Intrinsic reinforcement is a reward-driven behavior that comes from within an individual. With intrinsic reinforcement, an individual continues with a behavior because they find it personally rewarding, not out of fear of punishment or for an external reward.
Hobbies are often activities that bring intrinsic reinforcement. Some individuals complete crossword puzzles because they enjoy the sense of accomplishment, while others defeat a certain level of a video game for the internal reward of completing the game. Students study a topic to gain mastery of the subject, and still others may climb a mountain out of sheer self-determination. While both types of reinforcement help to bring a desired behavior, from a psychological standpoint, these intrinsic reinforcements provide stronger motivation than extrinsic ones.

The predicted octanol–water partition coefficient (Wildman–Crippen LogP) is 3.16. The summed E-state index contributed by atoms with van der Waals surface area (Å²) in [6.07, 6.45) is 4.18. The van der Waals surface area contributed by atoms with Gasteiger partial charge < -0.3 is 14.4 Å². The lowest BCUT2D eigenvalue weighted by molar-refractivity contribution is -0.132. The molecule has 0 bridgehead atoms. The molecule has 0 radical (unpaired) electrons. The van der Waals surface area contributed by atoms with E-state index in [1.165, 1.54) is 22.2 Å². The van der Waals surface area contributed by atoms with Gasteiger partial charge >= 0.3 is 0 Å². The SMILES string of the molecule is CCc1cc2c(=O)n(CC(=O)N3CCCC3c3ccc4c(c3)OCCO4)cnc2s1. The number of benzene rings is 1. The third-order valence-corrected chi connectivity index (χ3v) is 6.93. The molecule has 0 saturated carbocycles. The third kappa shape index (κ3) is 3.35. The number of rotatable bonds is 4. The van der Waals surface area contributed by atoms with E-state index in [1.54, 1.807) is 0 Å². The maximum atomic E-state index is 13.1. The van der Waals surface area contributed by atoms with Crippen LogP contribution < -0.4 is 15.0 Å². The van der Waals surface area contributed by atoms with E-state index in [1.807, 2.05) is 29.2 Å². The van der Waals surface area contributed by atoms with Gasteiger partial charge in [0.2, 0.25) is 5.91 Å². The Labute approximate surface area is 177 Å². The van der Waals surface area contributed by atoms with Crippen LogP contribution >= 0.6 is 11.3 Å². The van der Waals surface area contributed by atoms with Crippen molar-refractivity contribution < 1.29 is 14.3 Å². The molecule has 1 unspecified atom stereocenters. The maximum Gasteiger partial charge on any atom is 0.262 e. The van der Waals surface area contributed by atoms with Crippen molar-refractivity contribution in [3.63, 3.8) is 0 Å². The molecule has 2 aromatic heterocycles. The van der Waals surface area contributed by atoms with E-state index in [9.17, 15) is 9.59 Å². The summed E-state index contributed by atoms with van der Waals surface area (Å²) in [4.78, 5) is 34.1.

Humans and other living organisms exhibit certain behaviors because doing so brings a reward. A laboratory rat learns to press a lever because it releases a pellet of food. A dog stands up and begs because its owner gives it a treat. A child throws a tantrum in the store to get his way, and an adult goes to a job he does not like because it provides a paycheck. These are all examples of extrinsic rewards or reinforcement. However, intrinsic reinforcement causes the individual to perform a task because it brings an inherent satisfaction.